The Hills are Alive With the Scent of Whiskey
Originally published in the 2017 Utah Explorer's Guide.
My first venture to High West Distillery was a memorable experience, even though I made it nowhere near a shot of whiskey. After a night of heavy snowfall during the Sundance Film Festival, the private road leading to the distilling facility at Blue Star Ranch in Wanship was impassable. These things occasionally happen in this high-mountain, semi-rural landscape.
Today, as I steer my sedan through steep, narrow switchbacks to the top of the hill where the distillery sits, it’s only lightly snowing — the stage is still appropriately set for a wintry tasting. The delay only built my sense of anticipation. Though I’ve been on a handful of brewery tours, this is my first time touring a distillery. I could not ask for a better introduction.
I meet Jack, our tour guide, inside the Refectory building — one of High West’s two main buildings, this one housing a tasting room, restaurant and gift shop. Jack gives a little backstory before we begin the tour: When they began distilling in 2007 in Park City, High West was Utah’s first legal distillery since 1870. That location is still the ski-in, flagship Saloon of the High West brand. I’m at the Distillery and Tasting Room in the nearby mountain town of Wanship, opened in 2015.
As the High West Distillery tour group is led across the courtyard toward the building that houses the still, I notice it feels more like an alpine resort than an industrial facility — spindly, snow-covered quaking aspens line a small cascading stream between the new, Old West–style buildings. Inside, we’re teased with the sweet aroma of hundreds of gallons of whiskey and we’re reminded why we’re here. Jack leads us past towering stacks of bags of grain upstairs to a row of stainless steel fermentation tanks where he explains the fermentation process and the difference between various types of whiskey.
It’s a lot to take in, but as we circumnavigate the distillery on a steel catwalk, diagrams on the wall provide a visual summary of everything Jack is explaining. One of the reasons High West decided to build the distillery in this particular spot, he says, is because it sits atop the Oyster Ridge aquifer — an ideal source of clean, mineral-rich groundwater perfect for making whiskey. Soon, we’re in the shadow of the hulking giant on the corner: the massive Forsythe copper pot still imported from Scotland. Jack tells us how the hybrid pot still and rectifying column work. Our last stop before actually tasting the whiskey is on a catwalk overlooking the bottling room, where a crew of 12 people are busy bottling, labeling and hand-numbering every bottle of whiskey — averaging 6,500 bottles per day.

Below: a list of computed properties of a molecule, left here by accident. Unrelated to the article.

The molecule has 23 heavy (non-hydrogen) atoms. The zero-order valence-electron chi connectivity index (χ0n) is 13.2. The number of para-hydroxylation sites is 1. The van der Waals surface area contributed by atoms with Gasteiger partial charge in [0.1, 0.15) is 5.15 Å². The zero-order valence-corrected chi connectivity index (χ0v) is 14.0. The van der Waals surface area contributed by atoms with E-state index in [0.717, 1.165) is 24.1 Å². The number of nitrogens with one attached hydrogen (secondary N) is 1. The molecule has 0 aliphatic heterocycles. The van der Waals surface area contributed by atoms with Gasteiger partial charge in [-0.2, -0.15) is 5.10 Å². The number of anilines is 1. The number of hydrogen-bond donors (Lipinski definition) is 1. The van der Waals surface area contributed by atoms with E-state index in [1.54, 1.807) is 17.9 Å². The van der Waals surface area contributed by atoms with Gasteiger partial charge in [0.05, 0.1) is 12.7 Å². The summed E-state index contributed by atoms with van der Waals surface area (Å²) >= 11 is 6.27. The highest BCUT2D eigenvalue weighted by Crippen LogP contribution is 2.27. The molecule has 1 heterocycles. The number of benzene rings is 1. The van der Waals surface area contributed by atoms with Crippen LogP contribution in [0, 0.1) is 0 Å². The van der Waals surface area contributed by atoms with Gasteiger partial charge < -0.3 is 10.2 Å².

Back at the Refectory, I build my own custom whiskey flight. I’ve tried many of High West’s whiskeys, but the bartender guides me toward some new and rare releases. One is Valley Tan, a re-creation of a Brigham Young–era, Utah-produced whiskey. Another is a Barrel Selects variation of High West’s American Prairie Reserve, which is a proprietary blend of sourced bourbons finished in spent barrels from their bottled cocktail called The 36th Vote Barreled Manhattan (named in honor of Utah being the critical 36th state to vote for repealing the 18th amendment and end Prohibition). I’d run through the flavor notes like a whiskey aficionado, but since they poured my sample from the last bottle at the distillery, few others will have the privilege of this particular experience. But the distillery has many more Barrel Selects in the queue. The prospect of getting to taste one-off whiskies like this is reason enough to make the drive up the canyon from the Salt Lake Valley more often — the idyllic surroundings don’t hurt, either.
With the tour and tasting complete at one of Utah’s prize winning distilleries, on to the lunch menu. Let me enjoy my elk burger and three-bean poblano chili in peace.